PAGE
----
Patient Care

Testicular Cancer Survivor Shares Story, Featuring His Own Little Miracles

Apr. 26, 2016
Joe Mercik with his children

Joe Mercik didn’t check himself regularly for testicular lumps, even though he knew men should. But in the fall of 2010, he noticed something wasn’t right and was concerned that it could be testicular cancer. He made an appointment with his primary care doctor immediately, and before he returned home that day, his suspicions were confirmed. At age 35, he had testicular cancer.

Within a week, Joe met urologist Erdal Erturk, M.D., and had surgery at the University of Rochester Medical Center. By December, he had to start chemotherapy. Although the cancer wasn’t visible in imaging, blood tests indicated that his cancer was spreading. His medical oncologist at Wilmot, Deepak Sahasrabudhe, M.D., started him on three cycles of chemotherapy.

Before chemo, Joe met with a fertility specialist and had some of his sperm banked. Although the fertility specialist believed Joe might be able to have children someday, his body needed time to heal. Surprisingly, though, just short of a year after completing treatment, his wife Sarah learned she was pregnant. Their healthy baby boy, Luke, was born in October 2013. In September 2015, the couple welcomed a second child, this time a girl, Harleigh.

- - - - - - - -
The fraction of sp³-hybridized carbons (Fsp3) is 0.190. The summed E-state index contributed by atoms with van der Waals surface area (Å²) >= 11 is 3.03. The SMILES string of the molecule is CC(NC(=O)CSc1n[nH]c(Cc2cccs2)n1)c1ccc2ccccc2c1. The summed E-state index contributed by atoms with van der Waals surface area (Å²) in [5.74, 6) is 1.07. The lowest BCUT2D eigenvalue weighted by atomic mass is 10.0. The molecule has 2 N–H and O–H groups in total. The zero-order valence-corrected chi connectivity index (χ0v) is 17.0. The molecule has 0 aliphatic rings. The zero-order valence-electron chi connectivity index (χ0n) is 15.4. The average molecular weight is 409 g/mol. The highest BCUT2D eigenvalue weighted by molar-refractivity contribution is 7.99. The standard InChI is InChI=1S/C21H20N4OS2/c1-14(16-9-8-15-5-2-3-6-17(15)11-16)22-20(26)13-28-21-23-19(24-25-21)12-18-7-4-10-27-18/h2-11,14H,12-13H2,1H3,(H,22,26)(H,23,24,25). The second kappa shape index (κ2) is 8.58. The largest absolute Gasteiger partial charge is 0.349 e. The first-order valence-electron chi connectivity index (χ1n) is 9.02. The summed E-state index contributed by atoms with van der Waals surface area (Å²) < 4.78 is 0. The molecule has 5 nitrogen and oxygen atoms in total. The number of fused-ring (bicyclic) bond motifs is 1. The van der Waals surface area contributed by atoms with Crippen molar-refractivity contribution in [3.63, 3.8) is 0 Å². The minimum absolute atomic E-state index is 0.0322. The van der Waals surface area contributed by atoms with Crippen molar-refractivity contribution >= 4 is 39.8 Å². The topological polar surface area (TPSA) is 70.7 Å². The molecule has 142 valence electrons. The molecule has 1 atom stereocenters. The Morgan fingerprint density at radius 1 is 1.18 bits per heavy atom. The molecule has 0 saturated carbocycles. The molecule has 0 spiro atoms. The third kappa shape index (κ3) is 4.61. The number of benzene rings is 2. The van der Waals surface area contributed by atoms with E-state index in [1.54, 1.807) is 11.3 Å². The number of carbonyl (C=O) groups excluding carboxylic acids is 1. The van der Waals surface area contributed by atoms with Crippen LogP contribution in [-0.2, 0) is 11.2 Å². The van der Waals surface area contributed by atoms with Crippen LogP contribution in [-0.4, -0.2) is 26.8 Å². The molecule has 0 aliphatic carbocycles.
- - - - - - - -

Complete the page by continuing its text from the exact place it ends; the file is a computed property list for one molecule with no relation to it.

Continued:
“He’s definitely a miracle, and she’s a bit of a miracle, too,” he says of his children.

As a former player for the Rochester Rhinos soccer team, he says he not only received support from friends and family, but also from the sports community in Rochester. He’s always looking for ways to help others facing cancer, and the Rhinos even helped Joe hold a fundraiser for Wilmot, something he really wanted to do to give back to the cancer community.

Today, Joe is doing well, despite some lingering side effects of the chemotherapy, such as numbness in his fingers. In February 2016, he celebrated his five-year anniversary of being cancer-free and he’s grateful for the care he received at UR Medicine and Wilmot.

“I’m always indebted to Wilmot and Dr. Deepak and Dr. Erturk,” he says.